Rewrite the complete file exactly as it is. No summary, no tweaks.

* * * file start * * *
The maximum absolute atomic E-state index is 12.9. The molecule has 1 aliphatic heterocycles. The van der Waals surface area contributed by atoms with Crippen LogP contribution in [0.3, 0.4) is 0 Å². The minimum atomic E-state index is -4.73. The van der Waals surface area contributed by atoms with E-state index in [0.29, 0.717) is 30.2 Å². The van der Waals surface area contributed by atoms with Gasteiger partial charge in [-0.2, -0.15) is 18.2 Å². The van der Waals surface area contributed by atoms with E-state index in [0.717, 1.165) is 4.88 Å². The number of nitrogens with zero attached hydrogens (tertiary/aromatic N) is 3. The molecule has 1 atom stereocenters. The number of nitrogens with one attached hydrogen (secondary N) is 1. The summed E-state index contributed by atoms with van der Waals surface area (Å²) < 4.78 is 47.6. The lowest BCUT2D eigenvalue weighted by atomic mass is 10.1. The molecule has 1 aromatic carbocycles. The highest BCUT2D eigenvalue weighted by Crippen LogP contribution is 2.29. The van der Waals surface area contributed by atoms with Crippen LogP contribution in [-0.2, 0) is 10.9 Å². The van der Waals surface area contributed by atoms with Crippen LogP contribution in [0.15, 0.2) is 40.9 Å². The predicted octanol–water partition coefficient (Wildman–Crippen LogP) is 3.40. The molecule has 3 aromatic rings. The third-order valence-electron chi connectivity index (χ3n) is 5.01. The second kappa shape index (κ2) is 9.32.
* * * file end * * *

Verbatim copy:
The maximum absolute atomic E-state index is 12.9. The molecule has 1 aliphatic heterocycles. The van der Waals surface area contributed by atoms with Crippen LogP contribution in [0.3, 0.4) is 0 Å². The minimum atomic E-state index is -4.73. The van der Waals surface area contributed by atoms with E-state index in [0.29, 0.717) is 30.2 Å². The van der Waals surface area contributed by atoms with Gasteiger partial charge in [-0.2, -0.15) is 18.2 Å². The van der Waals surface area contributed by atoms with E-state index in [0.717, 1.165) is 4.88 Å². The number of nitrogens with zero attached hydrogens (tertiary/aromatic N) is 3. The molecule has 1 atom stereocenters. The number of nitrogens with one attached hydrogen (secondary N) is 1. The summed E-state index contributed by atoms with van der Waals surface area (Å²) < 4.78 is 47.6. The lowest BCUT2D eigenvalue weighted by atomic mass is 10.1. The molecule has 1 aromatic carbocycles. The highest BCUT2D eigenvalue weighted by Crippen LogP contribution is 2.29. The van der Waals surface area contributed by atoms with Crippen LogP contribution in [-0.2, 0) is 10.9 Å². The van der Waals surface area contributed by atoms with Crippen LogP contribution in [0.15, 0.2) is 40.9 Å². The predicted octanol–water partition coefficient (Wildman–Crippen LogP) is 3.40. The molecule has 3 aromatic rings. The third-order valence-electron chi connectivity index (χ3n) is 5.01. The second kappa shape index (κ2) is 9.32.